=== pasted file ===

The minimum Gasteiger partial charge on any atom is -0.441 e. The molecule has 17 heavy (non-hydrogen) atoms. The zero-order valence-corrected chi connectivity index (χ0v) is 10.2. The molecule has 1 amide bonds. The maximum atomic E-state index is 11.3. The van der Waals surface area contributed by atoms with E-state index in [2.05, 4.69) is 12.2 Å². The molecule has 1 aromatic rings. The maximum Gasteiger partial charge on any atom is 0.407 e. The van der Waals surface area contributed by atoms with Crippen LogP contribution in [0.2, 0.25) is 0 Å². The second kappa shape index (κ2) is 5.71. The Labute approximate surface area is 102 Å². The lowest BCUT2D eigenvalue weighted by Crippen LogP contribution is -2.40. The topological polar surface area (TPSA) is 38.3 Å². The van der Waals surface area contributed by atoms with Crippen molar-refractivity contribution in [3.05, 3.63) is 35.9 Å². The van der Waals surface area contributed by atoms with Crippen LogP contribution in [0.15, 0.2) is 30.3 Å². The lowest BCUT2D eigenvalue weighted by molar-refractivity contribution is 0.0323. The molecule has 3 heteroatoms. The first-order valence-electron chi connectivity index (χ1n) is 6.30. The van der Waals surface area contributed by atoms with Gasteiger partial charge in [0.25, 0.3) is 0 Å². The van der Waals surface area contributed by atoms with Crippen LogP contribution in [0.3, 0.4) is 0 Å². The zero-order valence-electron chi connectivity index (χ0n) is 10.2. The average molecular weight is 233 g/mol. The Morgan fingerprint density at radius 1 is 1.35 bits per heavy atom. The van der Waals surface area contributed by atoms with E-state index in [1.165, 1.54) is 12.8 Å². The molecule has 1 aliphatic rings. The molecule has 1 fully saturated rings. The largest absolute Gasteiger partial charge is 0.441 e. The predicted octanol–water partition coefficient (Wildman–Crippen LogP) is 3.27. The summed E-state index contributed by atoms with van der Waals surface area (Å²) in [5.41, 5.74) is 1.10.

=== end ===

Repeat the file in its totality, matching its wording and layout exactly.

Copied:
The minimum Gasteiger partial charge on any atom is -0.441 e. The molecule has 17 heavy (non-hydrogen) atoms. The zero-order valence-corrected chi connectivity index (χ0v) is 10.2. The molecule has 1 amide bonds. The maximum atomic E-state index is 11.3. The van der Waals surface area contributed by atoms with E-state index in [2.05, 4.69) is 12.2 Å². The molecule has 1 aromatic rings. The maximum Gasteiger partial charge on any atom is 0.407 e. The van der Waals surface area contributed by atoms with Crippen LogP contribution in [0.2, 0.25) is 0 Å². The second kappa shape index (κ2) is 5.71. The Labute approximate surface area is 102 Å². The lowest BCUT2D eigenvalue weighted by Crippen LogP contribution is -2.40. The topological polar surface area (TPSA) is 38.3 Å². The van der Waals surface area contributed by atoms with Crippen molar-refractivity contribution in [3.05, 3.63) is 35.9 Å². The van der Waals surface area contributed by atoms with Crippen LogP contribution in [0.15, 0.2) is 30.3 Å². The lowest BCUT2D eigenvalue weighted by molar-refractivity contribution is 0.0323. The molecule has 3 heteroatoms. The first-order valence-electron chi connectivity index (χ1n) is 6.30. The van der Waals surface area contributed by atoms with Gasteiger partial charge in [0.25, 0.3) is 0 Å². The van der Waals surface area contributed by atoms with Crippen LogP contribution in [0.3, 0.4) is 0 Å². The zero-order valence-electron chi connectivity index (χ0n) is 10.2. The average molecular weight is 233 g/mol. The Morgan fingerprint density at radius 1 is 1.35 bits per heavy atom. The van der Waals surface area contributed by atoms with E-state index in [1.165, 1.54) is 12.8 Å². The molecule has 1 aliphatic rings. The molecule has 1 fully saturated rings. The largest absolute Gasteiger partial charge is 0.441 e. The predicted octanol–water partition coefficient (Wildman–Crippen LogP) is 3.27. The summed E-state index contributed by atoms with van der Waals surface area (Å²) in [5.41, 5.74) is 1.10.